I Have Seen Too Many Frightful Proofs In Court—the Devil Is Alive In Salem, And We Dare Not Quail To Follow Wherever The Accusing Finger Points!
Hale said, "The Devil is alive in Salem, and we dare not quail to follow wherever the accusing finger points!" What did Hale mean by this?
What this passage means is that Hale wants to investigate anyone who is accused of witchcraft, no matter who they are.
To "quail" means to shrink back in fear. In this case, he is saying that they must not be afraid to investigate wherever they see evidence (the accusing finger) of witchcraft.
Hale says this when two respectable citizens, Martha Corey and Rebecca Nurse, are accused of being witches. When their husbands try to argue, he shuts them down with the quote you cited.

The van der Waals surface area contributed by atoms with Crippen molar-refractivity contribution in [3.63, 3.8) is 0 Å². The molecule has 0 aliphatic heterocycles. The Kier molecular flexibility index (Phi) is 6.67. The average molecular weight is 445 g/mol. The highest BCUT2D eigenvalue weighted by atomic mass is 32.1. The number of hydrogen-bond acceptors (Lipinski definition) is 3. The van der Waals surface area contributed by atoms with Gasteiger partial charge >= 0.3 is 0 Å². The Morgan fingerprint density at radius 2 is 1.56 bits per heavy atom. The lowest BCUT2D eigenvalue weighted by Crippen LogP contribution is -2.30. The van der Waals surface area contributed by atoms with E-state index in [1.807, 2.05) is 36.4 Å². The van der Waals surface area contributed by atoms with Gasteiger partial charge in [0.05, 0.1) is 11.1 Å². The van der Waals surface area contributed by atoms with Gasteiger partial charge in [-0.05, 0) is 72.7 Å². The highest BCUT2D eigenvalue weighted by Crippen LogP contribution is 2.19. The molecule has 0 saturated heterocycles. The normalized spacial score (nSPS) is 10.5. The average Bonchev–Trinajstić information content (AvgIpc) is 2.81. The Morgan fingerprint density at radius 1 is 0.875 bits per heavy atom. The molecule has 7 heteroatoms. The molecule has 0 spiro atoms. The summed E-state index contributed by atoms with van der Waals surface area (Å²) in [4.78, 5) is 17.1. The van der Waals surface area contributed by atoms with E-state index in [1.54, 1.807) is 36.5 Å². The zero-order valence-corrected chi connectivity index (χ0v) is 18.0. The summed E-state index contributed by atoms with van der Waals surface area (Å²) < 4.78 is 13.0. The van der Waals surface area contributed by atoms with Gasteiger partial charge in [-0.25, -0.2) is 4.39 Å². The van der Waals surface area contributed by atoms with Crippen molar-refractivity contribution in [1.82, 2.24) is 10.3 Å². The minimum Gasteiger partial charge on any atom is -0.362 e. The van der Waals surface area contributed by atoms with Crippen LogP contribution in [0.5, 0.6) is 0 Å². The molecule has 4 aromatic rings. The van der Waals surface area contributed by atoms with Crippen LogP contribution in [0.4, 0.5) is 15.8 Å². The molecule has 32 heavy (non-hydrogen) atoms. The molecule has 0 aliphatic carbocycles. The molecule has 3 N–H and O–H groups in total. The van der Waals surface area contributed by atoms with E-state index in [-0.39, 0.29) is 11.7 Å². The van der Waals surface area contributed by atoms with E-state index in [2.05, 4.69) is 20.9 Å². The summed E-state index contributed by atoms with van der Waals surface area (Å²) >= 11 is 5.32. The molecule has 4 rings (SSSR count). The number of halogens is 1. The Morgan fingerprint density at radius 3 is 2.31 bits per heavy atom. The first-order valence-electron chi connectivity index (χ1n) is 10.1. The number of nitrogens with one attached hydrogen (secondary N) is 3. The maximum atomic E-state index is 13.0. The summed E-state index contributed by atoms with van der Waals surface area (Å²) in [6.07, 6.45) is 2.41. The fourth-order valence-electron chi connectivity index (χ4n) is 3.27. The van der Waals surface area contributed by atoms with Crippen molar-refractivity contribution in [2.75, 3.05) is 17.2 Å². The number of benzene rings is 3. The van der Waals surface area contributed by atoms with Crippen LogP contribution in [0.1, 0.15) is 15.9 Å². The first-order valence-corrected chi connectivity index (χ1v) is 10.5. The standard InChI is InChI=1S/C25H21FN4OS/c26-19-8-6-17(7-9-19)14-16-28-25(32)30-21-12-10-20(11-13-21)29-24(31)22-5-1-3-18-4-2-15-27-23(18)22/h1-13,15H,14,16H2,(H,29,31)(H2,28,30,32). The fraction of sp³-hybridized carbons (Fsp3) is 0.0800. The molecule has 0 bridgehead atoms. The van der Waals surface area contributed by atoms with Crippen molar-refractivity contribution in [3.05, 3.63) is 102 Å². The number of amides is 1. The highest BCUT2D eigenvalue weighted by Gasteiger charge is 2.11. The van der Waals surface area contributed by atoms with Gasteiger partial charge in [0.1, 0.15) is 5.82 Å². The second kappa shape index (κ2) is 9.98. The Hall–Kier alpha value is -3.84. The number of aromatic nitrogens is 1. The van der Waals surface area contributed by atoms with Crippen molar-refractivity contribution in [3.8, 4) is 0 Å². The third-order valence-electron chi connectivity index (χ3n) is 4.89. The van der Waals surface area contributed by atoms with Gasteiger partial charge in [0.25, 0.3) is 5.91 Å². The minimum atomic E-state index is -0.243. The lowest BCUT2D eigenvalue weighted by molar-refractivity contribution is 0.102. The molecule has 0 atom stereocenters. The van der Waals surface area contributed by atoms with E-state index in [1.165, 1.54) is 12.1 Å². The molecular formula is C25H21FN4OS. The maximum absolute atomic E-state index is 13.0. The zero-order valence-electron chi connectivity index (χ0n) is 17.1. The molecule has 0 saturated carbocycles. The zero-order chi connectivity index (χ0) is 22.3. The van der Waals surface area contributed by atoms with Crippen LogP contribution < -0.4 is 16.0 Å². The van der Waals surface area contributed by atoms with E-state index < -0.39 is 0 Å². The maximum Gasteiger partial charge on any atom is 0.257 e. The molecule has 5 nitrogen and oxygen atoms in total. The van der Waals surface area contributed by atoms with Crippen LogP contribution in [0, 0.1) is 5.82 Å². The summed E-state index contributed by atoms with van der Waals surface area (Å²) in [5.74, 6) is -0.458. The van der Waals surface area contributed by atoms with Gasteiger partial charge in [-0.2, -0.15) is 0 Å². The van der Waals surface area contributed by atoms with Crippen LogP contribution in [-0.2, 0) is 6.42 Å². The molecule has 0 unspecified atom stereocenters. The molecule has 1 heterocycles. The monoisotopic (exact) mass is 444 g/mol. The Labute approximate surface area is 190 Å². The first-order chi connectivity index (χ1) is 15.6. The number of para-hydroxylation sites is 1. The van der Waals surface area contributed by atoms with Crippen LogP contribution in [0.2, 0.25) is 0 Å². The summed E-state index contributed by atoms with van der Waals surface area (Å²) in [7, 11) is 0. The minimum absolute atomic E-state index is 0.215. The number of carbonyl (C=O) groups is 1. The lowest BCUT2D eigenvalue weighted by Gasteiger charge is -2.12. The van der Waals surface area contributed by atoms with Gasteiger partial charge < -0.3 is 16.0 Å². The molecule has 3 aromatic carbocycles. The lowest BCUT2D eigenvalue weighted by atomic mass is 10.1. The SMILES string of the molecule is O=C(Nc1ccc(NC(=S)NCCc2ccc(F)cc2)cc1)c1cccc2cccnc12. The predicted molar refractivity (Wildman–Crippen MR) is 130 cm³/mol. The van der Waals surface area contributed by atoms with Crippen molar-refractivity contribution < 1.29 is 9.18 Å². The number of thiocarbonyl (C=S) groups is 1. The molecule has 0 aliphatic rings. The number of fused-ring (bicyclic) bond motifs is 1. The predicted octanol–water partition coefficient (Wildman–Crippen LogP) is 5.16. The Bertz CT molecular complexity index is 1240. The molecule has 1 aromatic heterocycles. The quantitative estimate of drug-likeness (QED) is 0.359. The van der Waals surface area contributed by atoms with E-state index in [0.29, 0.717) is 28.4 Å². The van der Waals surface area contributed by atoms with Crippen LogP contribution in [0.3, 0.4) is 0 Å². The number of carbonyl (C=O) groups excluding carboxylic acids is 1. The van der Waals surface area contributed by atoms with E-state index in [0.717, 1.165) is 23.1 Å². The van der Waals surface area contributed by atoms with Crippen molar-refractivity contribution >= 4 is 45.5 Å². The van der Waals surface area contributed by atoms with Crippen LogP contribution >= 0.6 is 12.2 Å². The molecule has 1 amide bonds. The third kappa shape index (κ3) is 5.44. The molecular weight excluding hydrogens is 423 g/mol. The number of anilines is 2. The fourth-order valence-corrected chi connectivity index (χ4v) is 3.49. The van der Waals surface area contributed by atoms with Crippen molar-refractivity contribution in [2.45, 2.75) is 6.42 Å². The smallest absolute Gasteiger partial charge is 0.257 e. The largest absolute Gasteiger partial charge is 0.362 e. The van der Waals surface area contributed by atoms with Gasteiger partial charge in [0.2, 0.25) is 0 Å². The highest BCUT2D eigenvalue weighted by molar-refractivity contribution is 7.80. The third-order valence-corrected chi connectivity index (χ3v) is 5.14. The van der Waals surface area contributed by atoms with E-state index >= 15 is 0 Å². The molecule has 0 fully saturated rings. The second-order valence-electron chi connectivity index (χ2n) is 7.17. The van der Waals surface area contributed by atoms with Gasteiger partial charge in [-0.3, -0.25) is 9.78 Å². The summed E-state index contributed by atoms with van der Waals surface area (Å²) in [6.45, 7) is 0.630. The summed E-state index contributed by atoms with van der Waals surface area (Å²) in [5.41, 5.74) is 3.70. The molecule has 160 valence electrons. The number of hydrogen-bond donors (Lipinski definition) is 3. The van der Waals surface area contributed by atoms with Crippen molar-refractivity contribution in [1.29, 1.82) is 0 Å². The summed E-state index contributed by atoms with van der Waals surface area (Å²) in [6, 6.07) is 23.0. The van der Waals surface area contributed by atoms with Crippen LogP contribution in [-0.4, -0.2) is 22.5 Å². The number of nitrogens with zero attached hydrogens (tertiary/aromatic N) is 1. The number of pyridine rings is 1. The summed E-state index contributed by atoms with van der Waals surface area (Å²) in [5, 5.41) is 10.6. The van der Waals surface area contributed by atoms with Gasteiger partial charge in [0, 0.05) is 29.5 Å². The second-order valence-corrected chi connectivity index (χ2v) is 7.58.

It is because of this sort of attitude that Hale is instrumental in bringing about the trials.
Hale means that there is not doubt that the devil is in Salem, and because of this, he understands that everyone who is accused must be investigated, no matter their standing in the community. For example, they go on to investigate Goody Nurse and Proctor. Their goals are to find any sign that Satan is among them and stamp it out by killing or imprisoning those who would listen and fail to confess.